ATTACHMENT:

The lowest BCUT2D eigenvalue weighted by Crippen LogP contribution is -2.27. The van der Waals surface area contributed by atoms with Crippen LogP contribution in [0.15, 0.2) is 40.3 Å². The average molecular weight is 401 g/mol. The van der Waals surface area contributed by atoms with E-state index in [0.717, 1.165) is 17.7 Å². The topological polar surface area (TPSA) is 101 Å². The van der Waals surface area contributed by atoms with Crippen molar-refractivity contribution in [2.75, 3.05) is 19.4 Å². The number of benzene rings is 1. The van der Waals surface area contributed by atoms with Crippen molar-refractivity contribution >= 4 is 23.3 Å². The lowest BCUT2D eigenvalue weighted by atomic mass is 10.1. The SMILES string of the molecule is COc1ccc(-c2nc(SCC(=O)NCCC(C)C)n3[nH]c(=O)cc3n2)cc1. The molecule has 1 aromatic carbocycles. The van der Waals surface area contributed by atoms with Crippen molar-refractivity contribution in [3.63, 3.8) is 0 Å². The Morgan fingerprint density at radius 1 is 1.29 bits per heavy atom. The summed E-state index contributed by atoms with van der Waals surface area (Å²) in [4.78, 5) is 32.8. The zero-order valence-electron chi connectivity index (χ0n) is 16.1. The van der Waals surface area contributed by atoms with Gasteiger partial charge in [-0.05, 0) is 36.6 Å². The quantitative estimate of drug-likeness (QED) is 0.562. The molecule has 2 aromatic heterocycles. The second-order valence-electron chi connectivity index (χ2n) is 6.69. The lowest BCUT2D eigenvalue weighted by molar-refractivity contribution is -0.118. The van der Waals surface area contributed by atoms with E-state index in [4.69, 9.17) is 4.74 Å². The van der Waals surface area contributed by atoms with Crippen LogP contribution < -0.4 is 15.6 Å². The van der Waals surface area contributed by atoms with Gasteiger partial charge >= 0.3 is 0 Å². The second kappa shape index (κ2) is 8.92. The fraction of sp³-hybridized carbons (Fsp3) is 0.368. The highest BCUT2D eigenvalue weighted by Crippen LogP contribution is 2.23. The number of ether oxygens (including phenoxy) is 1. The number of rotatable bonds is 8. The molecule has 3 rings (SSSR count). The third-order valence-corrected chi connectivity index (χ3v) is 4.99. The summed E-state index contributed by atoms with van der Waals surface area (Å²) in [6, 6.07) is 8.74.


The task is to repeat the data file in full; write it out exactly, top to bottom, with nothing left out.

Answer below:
The lowest BCUT2D eigenvalue weighted by Crippen LogP contribution is -2.27. The van der Waals surface area contributed by atoms with Crippen LogP contribution in [0.15, 0.2) is 40.3 Å². The average molecular weight is 401 g/mol. The van der Waals surface area contributed by atoms with E-state index in [0.717, 1.165) is 17.7 Å². The topological polar surface area (TPSA) is 101 Å². The van der Waals surface area contributed by atoms with Crippen molar-refractivity contribution in [2.75, 3.05) is 19.4 Å². The number of benzene rings is 1. The van der Waals surface area contributed by atoms with Crippen molar-refractivity contribution >= 4 is 23.3 Å². The lowest BCUT2D eigenvalue weighted by atomic mass is 10.1. The SMILES string of the molecule is COc1ccc(-c2nc(SCC(=O)NCCC(C)C)n3[nH]c(=O)cc3n2)cc1. The molecule has 1 aromatic carbocycles. The van der Waals surface area contributed by atoms with Crippen molar-refractivity contribution in [3.63, 3.8) is 0 Å². The Morgan fingerprint density at radius 1 is 1.29 bits per heavy atom. The summed E-state index contributed by atoms with van der Waals surface area (Å²) in [4.78, 5) is 32.8. The zero-order valence-electron chi connectivity index (χ0n) is 16.1. The van der Waals surface area contributed by atoms with Gasteiger partial charge in [-0.05, 0) is 36.6 Å². The quantitative estimate of drug-likeness (QED) is 0.562. The molecule has 2 aromatic heterocycles. The second-order valence-electron chi connectivity index (χ2n) is 6.69. The lowest BCUT2D eigenvalue weighted by molar-refractivity contribution is -0.118. The van der Waals surface area contributed by atoms with E-state index in [4.69, 9.17) is 4.74 Å². The van der Waals surface area contributed by atoms with Crippen LogP contribution < -0.4 is 15.6 Å². The van der Waals surface area contributed by atoms with Gasteiger partial charge >= 0.3 is 0 Å². The second kappa shape index (κ2) is 8.92. The fraction of sp³-hybridized carbons (Fsp3) is 0.368. The highest BCUT2D eigenvalue weighted by Crippen LogP contribution is 2.23. The number of ether oxygens (including phenoxy) is 1. The number of rotatable bonds is 8. The molecule has 3 rings (SSSR count). The third-order valence-corrected chi connectivity index (χ3v) is 4.99. The summed E-state index contributed by atoms with van der Waals surface area (Å²) in [6, 6.07) is 8.74.